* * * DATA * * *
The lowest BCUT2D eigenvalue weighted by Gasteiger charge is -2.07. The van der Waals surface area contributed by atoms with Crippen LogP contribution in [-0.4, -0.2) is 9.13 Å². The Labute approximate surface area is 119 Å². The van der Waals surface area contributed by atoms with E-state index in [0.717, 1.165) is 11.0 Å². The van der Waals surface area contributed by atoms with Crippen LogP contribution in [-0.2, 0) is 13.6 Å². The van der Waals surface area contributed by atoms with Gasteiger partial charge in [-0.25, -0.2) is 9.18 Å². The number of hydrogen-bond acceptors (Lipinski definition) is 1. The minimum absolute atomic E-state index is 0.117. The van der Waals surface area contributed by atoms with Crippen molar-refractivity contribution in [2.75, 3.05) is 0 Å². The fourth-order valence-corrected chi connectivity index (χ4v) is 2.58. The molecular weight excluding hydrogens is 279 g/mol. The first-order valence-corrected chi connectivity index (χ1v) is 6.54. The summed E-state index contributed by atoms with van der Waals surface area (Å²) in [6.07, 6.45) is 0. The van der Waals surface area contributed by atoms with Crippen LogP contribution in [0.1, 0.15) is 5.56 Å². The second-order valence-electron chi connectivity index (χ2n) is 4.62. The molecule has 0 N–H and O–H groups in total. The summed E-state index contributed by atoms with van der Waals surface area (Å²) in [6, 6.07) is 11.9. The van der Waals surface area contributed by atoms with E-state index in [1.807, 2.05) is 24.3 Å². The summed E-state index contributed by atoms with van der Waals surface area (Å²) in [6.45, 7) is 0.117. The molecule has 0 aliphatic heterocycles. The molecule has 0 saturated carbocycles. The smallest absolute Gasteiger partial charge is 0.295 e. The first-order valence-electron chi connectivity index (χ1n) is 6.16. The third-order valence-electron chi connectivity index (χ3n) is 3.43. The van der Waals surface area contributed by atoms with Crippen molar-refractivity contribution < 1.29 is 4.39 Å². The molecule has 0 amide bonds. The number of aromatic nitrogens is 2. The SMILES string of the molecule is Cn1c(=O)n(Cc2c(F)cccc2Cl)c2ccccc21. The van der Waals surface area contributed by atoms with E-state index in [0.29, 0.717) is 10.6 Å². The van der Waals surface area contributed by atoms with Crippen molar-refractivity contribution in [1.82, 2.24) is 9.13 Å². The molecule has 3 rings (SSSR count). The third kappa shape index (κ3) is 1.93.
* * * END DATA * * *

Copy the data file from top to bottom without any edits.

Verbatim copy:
The lowest BCUT2D eigenvalue weighted by Gasteiger charge is -2.07. The van der Waals surface area contributed by atoms with Crippen LogP contribution in [-0.4, -0.2) is 9.13 Å². The Labute approximate surface area is 119 Å². The van der Waals surface area contributed by atoms with E-state index in [0.717, 1.165) is 11.0 Å². The van der Waals surface area contributed by atoms with Crippen LogP contribution in [-0.2, 0) is 13.6 Å². The van der Waals surface area contributed by atoms with Gasteiger partial charge in [-0.25, -0.2) is 9.18 Å². The number of hydrogen-bond acceptors (Lipinski definition) is 1. The minimum absolute atomic E-state index is 0.117. The van der Waals surface area contributed by atoms with Crippen molar-refractivity contribution in [2.75, 3.05) is 0 Å². The fourth-order valence-corrected chi connectivity index (χ4v) is 2.58. The molecular weight excluding hydrogens is 279 g/mol. The first-order valence-corrected chi connectivity index (χ1v) is 6.54. The summed E-state index contributed by atoms with van der Waals surface area (Å²) in [6.07, 6.45) is 0. The van der Waals surface area contributed by atoms with Crippen LogP contribution in [0.1, 0.15) is 5.56 Å². The second-order valence-electron chi connectivity index (χ2n) is 4.62. The molecule has 0 N–H and O–H groups in total. The summed E-state index contributed by atoms with van der Waals surface area (Å²) in [6, 6.07) is 11.9. The van der Waals surface area contributed by atoms with E-state index in [1.807, 2.05) is 24.3 Å². The summed E-state index contributed by atoms with van der Waals surface area (Å²) in [6.45, 7) is 0.117. The molecule has 0 aliphatic heterocycles. The molecule has 0 saturated carbocycles. The smallest absolute Gasteiger partial charge is 0.295 e. The first-order valence-electron chi connectivity index (χ1n) is 6.16. The third-order valence-electron chi connectivity index (χ3n) is 3.43. The van der Waals surface area contributed by atoms with Crippen molar-refractivity contribution < 1.29 is 4.39 Å². The molecule has 0 amide bonds. The number of aromatic nitrogens is 2. The SMILES string of the molecule is Cn1c(=O)n(Cc2c(F)cccc2Cl)c2ccccc21. The van der Waals surface area contributed by atoms with E-state index in [0.29, 0.717) is 10.6 Å². The van der Waals surface area contributed by atoms with Crippen molar-refractivity contribution in [1.82, 2.24) is 9.13 Å². The molecule has 3 rings (SSSR count). The third kappa shape index (κ3) is 1.93.